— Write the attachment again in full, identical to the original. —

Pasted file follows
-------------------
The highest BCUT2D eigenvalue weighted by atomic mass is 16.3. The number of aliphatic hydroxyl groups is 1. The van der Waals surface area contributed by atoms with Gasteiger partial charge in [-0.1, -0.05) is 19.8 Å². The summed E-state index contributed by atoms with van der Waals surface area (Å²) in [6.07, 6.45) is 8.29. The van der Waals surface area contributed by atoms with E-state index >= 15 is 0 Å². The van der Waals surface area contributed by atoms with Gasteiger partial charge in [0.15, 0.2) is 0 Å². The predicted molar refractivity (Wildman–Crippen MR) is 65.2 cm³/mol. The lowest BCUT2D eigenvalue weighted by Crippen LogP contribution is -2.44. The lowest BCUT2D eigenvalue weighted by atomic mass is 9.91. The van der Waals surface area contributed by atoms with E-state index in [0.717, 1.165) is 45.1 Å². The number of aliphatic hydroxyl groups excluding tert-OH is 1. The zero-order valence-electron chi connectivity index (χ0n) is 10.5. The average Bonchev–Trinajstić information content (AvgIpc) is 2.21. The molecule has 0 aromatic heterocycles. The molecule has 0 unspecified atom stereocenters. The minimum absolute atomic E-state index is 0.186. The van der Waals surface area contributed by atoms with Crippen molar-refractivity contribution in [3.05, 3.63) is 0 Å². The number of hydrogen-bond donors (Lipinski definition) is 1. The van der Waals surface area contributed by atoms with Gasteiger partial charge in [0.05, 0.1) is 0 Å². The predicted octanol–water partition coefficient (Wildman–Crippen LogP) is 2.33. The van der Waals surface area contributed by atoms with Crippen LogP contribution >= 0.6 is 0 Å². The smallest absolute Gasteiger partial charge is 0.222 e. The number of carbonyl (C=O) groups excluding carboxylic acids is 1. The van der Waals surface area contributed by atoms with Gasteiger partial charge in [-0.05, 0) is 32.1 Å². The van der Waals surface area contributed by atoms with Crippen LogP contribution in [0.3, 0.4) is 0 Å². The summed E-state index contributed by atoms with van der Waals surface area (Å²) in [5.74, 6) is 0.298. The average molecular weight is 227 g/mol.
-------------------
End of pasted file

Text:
The highest BCUT2D eigenvalue weighted by atomic mass is 16.3. The number of aliphatic hydroxyl groups is 1. The van der Waals surface area contributed by atoms with Gasteiger partial charge in [-0.1, -0.05) is 19.8 Å². The summed E-state index contributed by atoms with van der Waals surface area (Å²) in [6.07, 6.45) is 8.29. The van der Waals surface area contributed by atoms with E-state index >= 15 is 0 Å². The van der Waals surface area contributed by atoms with Gasteiger partial charge in [0.15, 0.2) is 0 Å². The predicted molar refractivity (Wildman–Crippen MR) is 65.2 cm³/mol. The lowest BCUT2D eigenvalue weighted by Crippen LogP contribution is -2.44. The lowest BCUT2D eigenvalue weighted by atomic mass is 9.91. The van der Waals surface area contributed by atoms with E-state index in [0.717, 1.165) is 45.1 Å². The number of aliphatic hydroxyl groups excluding tert-OH is 1. The zero-order valence-electron chi connectivity index (χ0n) is 10.5. The average Bonchev–Trinajstić information content (AvgIpc) is 2.21. The molecule has 0 aromatic heterocycles. The molecule has 0 unspecified atom stereocenters. The minimum absolute atomic E-state index is 0.186. The van der Waals surface area contributed by atoms with Crippen molar-refractivity contribution in [3.05, 3.63) is 0 Å². The number of hydrogen-bond donors (Lipinski definition) is 1. The van der Waals surface area contributed by atoms with Gasteiger partial charge in [0.05, 0.1) is 0 Å². The predicted octanol–water partition coefficient (Wildman–Crippen LogP) is 2.33. The van der Waals surface area contributed by atoms with Crippen LogP contribution >= 0.6 is 0 Å². The smallest absolute Gasteiger partial charge is 0.222 e. The number of carbonyl (C=O) groups excluding carboxylic acids is 1. The van der Waals surface area contributed by atoms with Gasteiger partial charge in [-0.05, 0) is 32.1 Å². The van der Waals surface area contributed by atoms with Crippen LogP contribution in [0.3, 0.4) is 0 Å². The summed E-state index contributed by atoms with van der Waals surface area (Å²) in [5.74, 6) is 0.298. The average molecular weight is 227 g/mol.